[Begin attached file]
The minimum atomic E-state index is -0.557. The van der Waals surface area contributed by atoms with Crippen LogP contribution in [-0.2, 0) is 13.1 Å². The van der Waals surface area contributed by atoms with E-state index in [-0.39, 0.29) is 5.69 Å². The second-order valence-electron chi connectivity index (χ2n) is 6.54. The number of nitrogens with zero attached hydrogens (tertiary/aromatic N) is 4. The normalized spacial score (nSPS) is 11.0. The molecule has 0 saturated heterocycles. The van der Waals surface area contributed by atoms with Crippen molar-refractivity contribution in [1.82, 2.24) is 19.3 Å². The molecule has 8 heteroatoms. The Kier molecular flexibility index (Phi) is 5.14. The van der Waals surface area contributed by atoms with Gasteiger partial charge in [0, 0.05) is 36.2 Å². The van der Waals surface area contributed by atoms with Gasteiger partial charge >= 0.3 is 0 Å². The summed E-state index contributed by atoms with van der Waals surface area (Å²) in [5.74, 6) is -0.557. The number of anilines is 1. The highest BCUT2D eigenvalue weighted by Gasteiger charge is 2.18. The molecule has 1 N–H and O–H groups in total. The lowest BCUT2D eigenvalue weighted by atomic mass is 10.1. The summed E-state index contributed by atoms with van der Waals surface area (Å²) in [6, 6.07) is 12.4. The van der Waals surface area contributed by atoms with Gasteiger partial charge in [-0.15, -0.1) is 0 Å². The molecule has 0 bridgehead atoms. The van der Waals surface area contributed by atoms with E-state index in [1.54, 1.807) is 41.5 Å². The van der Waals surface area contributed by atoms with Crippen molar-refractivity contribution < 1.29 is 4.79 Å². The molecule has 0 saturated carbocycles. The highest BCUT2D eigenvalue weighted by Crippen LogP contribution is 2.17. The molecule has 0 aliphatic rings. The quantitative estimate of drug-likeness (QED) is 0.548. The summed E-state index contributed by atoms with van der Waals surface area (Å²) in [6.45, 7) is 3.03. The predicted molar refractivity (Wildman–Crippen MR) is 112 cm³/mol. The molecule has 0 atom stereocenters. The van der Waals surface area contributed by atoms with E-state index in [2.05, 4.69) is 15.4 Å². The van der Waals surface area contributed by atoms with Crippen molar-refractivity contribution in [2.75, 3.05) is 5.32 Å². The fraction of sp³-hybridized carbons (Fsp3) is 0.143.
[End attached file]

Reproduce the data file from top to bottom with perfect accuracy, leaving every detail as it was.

The minimum atomic E-state index is -0.557. The van der Waals surface area contributed by atoms with Crippen LogP contribution in [-0.2, 0) is 13.1 Å². The van der Waals surface area contributed by atoms with E-state index in [-0.39, 0.29) is 5.69 Å². The second-order valence-electron chi connectivity index (χ2n) is 6.54. The number of nitrogens with zero attached hydrogens (tertiary/aromatic N) is 4. The normalized spacial score (nSPS) is 11.0. The molecule has 0 saturated heterocycles. The van der Waals surface area contributed by atoms with Crippen molar-refractivity contribution in [1.82, 2.24) is 19.3 Å². The molecule has 8 heteroatoms. The Kier molecular flexibility index (Phi) is 5.14. The van der Waals surface area contributed by atoms with Gasteiger partial charge in [0, 0.05) is 36.2 Å². The van der Waals surface area contributed by atoms with Gasteiger partial charge >= 0.3 is 0 Å². The summed E-state index contributed by atoms with van der Waals surface area (Å²) in [5.74, 6) is -0.557. The number of anilines is 1. The highest BCUT2D eigenvalue weighted by Gasteiger charge is 2.18. The molecule has 1 N–H and O–H groups in total. The lowest BCUT2D eigenvalue weighted by atomic mass is 10.1. The summed E-state index contributed by atoms with van der Waals surface area (Å²) in [6, 6.07) is 12.4. The van der Waals surface area contributed by atoms with Gasteiger partial charge in [-0.15, -0.1) is 0 Å². The molecule has 0 bridgehead atoms. The van der Waals surface area contributed by atoms with E-state index in [1.54, 1.807) is 41.5 Å². The van der Waals surface area contributed by atoms with Crippen molar-refractivity contribution < 1.29 is 4.79 Å². The molecule has 0 saturated carbocycles. The highest BCUT2D eigenvalue weighted by Crippen LogP contribution is 2.17. The molecule has 0 aliphatic rings. The quantitative estimate of drug-likeness (QED) is 0.548. The summed E-state index contributed by atoms with van der Waals surface area (Å²) in [6.45, 7) is 3.03. The predicted molar refractivity (Wildman–Crippen MR) is 112 cm³/mol. The molecule has 0 atom stereocenters. The van der Waals surface area contributed by atoms with E-state index in [2.05, 4.69) is 15.4 Å². The van der Waals surface area contributed by atoms with Crippen molar-refractivity contribution in [2.75, 3.05) is 5.32 Å². The fraction of sp³-hybridized carbons (Fsp3) is 0.143.